I hate my food mill. I never use it. It is too much bother to clean.
 
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larry_stewart

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Larry--I have one of these:


Italian Tomato Press | Williams-Sonoma


We plant 300 tomato plants (about 2500 lb worth). I don't use it for anything else. I don't find the cranking is tiresome. I run the tomato pulp back through it 3 x. I love mine. It is easy to clean (comes apart, plastic parts go in the upper tray of the dishwasher). Unless you plan on using it throughout the year or need it for commercial purposes, I'd say no to an electric one. The result is not the same as running the tomatoes through a juicer.


I hate my food mill. I never use it. It is too much bother to clean.

Sounds like good advice to me :)
Ive got about 1/10 the amount of tomatoes as you do.
I feel the same way about my mill, and i just don't think its as efficient as other devises ( such as the one you mentioned above).

Thanks
 

CWS4322

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That depends. How many tomato bushes did you plant.

I have a hand crank food mill and a cone shaped Chinois with a wooden pestle. I think the Chinois looks cooler on the counter, makes me think I "know" what I am doing. :ermm: It takes up a lot of storage space. It has finer holes so that's the one I use for either deseeding raspberries for sauces and tomatoes. That's all I think I ever use them for.
I use the Chinois for making wild grape jelly and making chokecherry jelly--to get the seeds/pits out before hanging the bag of juice. That's how my mom used hers.
 

bethzaring

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I am looking for a tomato juicer to be used for canning tomato's for tomato juice...Due to our recent kitchen renovation, I can no longer use the old method..
I am looking for "juicer" for lack of the correct terminology.
Something where the seeds and skin is extracted, creating a product ready for processing...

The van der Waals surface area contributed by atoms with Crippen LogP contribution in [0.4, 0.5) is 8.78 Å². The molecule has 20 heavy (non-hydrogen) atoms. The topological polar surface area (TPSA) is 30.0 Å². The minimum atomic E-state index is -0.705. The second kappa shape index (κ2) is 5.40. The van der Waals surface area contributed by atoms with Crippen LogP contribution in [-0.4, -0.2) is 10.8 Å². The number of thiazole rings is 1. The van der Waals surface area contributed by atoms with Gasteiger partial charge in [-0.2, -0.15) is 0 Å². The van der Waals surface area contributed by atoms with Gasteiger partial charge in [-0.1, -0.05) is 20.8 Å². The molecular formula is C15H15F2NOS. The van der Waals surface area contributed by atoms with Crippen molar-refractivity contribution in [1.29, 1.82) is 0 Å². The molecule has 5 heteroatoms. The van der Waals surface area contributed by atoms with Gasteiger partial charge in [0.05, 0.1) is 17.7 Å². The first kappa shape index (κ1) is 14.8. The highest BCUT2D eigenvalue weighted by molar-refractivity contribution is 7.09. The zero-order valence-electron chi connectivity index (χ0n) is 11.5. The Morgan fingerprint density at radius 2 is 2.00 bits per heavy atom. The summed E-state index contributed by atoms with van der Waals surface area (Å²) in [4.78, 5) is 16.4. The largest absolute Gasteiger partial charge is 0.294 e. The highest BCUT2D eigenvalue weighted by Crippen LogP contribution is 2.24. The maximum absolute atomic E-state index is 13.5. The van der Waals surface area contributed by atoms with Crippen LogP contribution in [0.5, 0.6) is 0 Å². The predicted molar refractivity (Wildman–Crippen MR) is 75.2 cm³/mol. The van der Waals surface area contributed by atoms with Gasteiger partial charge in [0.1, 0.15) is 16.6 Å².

I don't want to break the bank, just need some advice...
Thanks in advance...

I make my own vegetable juice to can using tomatoes, onions, garlic, parsley, carrots, celery, and peppers. I use a USDA approved recipe. But I don't use the method you are looking for. I have a high powered blender to liquefy whole tomatoes, carrots, onions, garlic and celery; I deseed the peppers. The vegetables go from blender jar, to stock pot, to canning jars, to canner.
 

blissful

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I make my own vegetable juice to can using tomatoes, onions, garlic, parsley, carrots, celery, and peppers. I use a USDA approved recipe. But I don't use the method you are looking for. I have a high powered blender to liquefy whole tomatoes, carrots, onions, garlic and celery; I deseed the peppers. The vegetables go from blender jar, to stock pot, to canning jars, to canner.


Beth this is inspiring, thank you for your timely reminder, that there are things I can can that don't require 40 lbs of tomatoes. (for a batch of sauce) I've got a couple gallons of tomatoes, some celery, some carrots, lots of onions and peppers--and I can can what you are canning. I know I'd love to have that on the shelf.
https://nchfp.uga.edu/how/can_03/tomato_veg_juice.html
22 lbs of tomatoes and no more than 3 cups of added vegetables to make 7 quarts of tomato vegetable blend.



I usually get to this point in the season, exhausted from all the daily canning big batches, things have FINALLY slowed down. Mr bliss left town for 4 days and I only canned ONE DAY, and then I considered the rest of the time, my vacation.:LOL:


Now that I got that out of my system (after 20 cases of quarts of fruits/veg, I was beginning to HATE IT):LOL:, I feel I could can again. I call it 'tomato hell'. It only comes once a year.
Thanks Beth!